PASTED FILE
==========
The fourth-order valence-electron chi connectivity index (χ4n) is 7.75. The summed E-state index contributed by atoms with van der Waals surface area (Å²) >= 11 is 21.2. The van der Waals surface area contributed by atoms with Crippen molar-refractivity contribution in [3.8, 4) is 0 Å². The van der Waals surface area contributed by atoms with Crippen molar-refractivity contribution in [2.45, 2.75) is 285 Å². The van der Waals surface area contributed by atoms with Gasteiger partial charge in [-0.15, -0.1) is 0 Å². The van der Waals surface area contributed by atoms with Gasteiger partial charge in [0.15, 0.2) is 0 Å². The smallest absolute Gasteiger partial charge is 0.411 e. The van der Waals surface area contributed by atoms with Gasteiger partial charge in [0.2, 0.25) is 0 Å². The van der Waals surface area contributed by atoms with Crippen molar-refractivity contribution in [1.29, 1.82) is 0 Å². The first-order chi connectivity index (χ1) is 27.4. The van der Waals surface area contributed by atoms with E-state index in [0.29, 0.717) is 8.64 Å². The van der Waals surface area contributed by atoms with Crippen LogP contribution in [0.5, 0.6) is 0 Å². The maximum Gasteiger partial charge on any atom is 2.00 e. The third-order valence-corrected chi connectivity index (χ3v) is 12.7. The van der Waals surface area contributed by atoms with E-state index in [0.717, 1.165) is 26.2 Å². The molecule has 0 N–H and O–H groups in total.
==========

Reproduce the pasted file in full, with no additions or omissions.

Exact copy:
The fourth-order valence-electron chi connectivity index (χ4n) is 7.75. The summed E-state index contributed by atoms with van der Waals surface area (Å²) >= 11 is 21.2. The van der Waals surface area contributed by atoms with Crippen molar-refractivity contribution in [3.8, 4) is 0 Å². The van der Waals surface area contributed by atoms with Crippen molar-refractivity contribution in [2.45, 2.75) is 285 Å². The van der Waals surface area contributed by atoms with Gasteiger partial charge in [-0.15, -0.1) is 0 Å². The van der Waals surface area contributed by atoms with Gasteiger partial charge in [0.15, 0.2) is 0 Å². The smallest absolute Gasteiger partial charge is 0.411 e. The van der Waals surface area contributed by atoms with Gasteiger partial charge in [0.2, 0.25) is 0 Å². The van der Waals surface area contributed by atoms with Crippen molar-refractivity contribution in [1.29, 1.82) is 0 Å². The first-order chi connectivity index (χ1) is 27.4. The van der Waals surface area contributed by atoms with E-state index in [0.29, 0.717) is 8.64 Å². The van der Waals surface area contributed by atoms with Crippen LogP contribution in [0.5, 0.6) is 0 Å². The maximum Gasteiger partial charge on any atom is 2.00 e. The third-order valence-corrected chi connectivity index (χ3v) is 12.7. The van der Waals surface area contributed by atoms with E-state index in [0.717, 1.165) is 26.2 Å². The molecule has 0 N–H and O–H groups in total.